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University Camp is Just the Thing for Gaming Teens

Examples of the work from past students in the University of Utah's summer camp for Entertainment Arts and Engineering starting June 13. High-school-age students can attend one, two or three weeks of class to learn how to create their own animated character that they can take with them to future projects.

June 6, 2011 – Parents looking for some bonus points with their high schooler might want to check out the University of Utah’s (the U) Entertainment Arts and Engineering summer “camp” in computer graphics and video game development beginning June 13.

Don’t expect s’mores, ghost stories or songs around the campfire at this camp, though–unless they’re digitally created by the students themselves. In this program, high-school-age students can attend one, two or three weeks of class to learn how to create their own animated character that they can take with them to future projects; go on field trips to local game developers like Disney Interactive Studios and EA Games; and get help from class instructors in finding college programs that fit with the student’s interests and talents. Instructors will also write letters of recommendation for students if needed.

“This program is a great way to build math, problem-solving and even physics skills over summer break,” says Mark van Langeveld, a professor in the U School of Computing, and creator of the summer program. “Developing computer games is a great precursor to careers in aerospace and engineering, but it can also be applied to many different fields. For instance, computer games have been used to simulate emergency room scenarios.”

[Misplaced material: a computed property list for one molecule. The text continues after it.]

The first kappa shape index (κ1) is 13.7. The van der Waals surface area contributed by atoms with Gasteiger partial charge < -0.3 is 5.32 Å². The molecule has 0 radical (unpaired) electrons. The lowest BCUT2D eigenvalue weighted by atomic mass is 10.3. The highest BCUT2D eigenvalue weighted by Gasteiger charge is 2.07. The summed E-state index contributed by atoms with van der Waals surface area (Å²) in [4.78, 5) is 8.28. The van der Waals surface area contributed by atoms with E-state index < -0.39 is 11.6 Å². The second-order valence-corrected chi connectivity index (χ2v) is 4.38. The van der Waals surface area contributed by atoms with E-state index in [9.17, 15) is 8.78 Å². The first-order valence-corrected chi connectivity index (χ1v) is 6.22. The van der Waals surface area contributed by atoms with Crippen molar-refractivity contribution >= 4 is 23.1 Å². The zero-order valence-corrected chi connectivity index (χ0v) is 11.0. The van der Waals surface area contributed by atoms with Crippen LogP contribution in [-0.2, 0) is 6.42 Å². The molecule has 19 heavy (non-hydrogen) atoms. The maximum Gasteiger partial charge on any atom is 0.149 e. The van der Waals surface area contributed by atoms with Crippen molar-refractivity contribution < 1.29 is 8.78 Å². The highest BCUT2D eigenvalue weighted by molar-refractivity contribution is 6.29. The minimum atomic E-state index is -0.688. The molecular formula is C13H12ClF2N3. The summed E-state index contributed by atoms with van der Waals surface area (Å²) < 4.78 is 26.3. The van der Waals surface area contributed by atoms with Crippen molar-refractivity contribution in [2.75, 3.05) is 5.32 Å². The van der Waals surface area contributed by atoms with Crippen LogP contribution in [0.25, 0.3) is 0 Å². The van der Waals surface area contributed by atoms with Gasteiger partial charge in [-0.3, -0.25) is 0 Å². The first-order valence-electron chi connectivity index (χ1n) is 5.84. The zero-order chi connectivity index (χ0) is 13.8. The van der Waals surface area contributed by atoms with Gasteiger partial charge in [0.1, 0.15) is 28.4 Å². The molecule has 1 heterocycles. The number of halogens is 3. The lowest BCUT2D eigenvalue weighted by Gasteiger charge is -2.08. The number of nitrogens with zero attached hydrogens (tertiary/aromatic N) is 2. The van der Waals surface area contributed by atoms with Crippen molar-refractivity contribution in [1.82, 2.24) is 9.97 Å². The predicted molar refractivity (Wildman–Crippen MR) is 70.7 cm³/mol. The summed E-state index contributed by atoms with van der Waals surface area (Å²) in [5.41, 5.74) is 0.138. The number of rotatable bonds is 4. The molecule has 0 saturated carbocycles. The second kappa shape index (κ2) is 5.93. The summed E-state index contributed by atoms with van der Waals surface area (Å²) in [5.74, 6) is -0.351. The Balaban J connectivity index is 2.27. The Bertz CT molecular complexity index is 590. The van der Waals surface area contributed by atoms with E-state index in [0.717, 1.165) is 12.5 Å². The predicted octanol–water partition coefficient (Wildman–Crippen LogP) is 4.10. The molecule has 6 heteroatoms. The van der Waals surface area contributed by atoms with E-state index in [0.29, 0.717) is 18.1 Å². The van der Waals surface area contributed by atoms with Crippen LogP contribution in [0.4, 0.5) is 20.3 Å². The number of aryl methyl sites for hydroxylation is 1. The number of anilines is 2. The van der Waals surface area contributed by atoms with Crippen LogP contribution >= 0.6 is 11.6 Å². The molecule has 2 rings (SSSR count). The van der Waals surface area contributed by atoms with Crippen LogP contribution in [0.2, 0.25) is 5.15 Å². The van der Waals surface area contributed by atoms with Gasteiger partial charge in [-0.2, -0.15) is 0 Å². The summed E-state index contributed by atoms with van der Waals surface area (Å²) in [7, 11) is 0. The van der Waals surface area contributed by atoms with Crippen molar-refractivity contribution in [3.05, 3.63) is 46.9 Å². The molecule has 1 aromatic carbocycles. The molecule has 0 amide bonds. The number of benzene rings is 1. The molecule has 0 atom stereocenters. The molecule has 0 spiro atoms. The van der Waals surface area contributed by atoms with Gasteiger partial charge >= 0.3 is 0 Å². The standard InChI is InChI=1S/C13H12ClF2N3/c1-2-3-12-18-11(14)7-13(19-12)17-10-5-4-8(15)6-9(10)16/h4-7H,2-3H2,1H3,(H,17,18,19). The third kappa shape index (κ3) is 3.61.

Van Langeveld says that summer program students will learn the same concepts that he teaches to undergraduates and some graduate students at universities across the country. But, the U summer camp is substantially less expensive than other programs. Each week is $200, and financial aid is available for those who qualify.  The fee includes instruction from 9 a.m. to 4:30 p.m., Monday through Friday, field trips and lunch. The first week of class is mandatory.

As the name Entertainment Arts and Engineering (EAE) indicates, the summer program is geared toward those who are technically or artistically talented, or both. Students at any level can sign up for the course. There are no prerequisites, so teens who have never had any experience in game development are welcome to attend.

The course brings “life-changing” experiences to students, van Langeveld says. They will work individually and in groups at the U’s state-of-the-art technology facilities to develop their own 3-D character and a character-based short animated movie. The course provides guidance to students who want to then enter their projects in national competitions. Van Langeveld notes that three past students received $10,000 each in scholarships by entering the projects they created in national competitions.

The program has proven so successful that Granite High School has coordinated efforts to send their students from Granite Technical Institute to attend over the summer. While this allows students to keep fresh the skills they have already learned, the summer program also aims to help students learn skills they will build upon in their careers or future academic pursuits.

Such skills may prove harder to come by than some may think. “You know, making games actually is much more fun than playing them, but it is also much harder,” van Langeveld notes.

To sign a student up for the program, parents are encouraged to mail in the completed form located at or call 801-581-8224.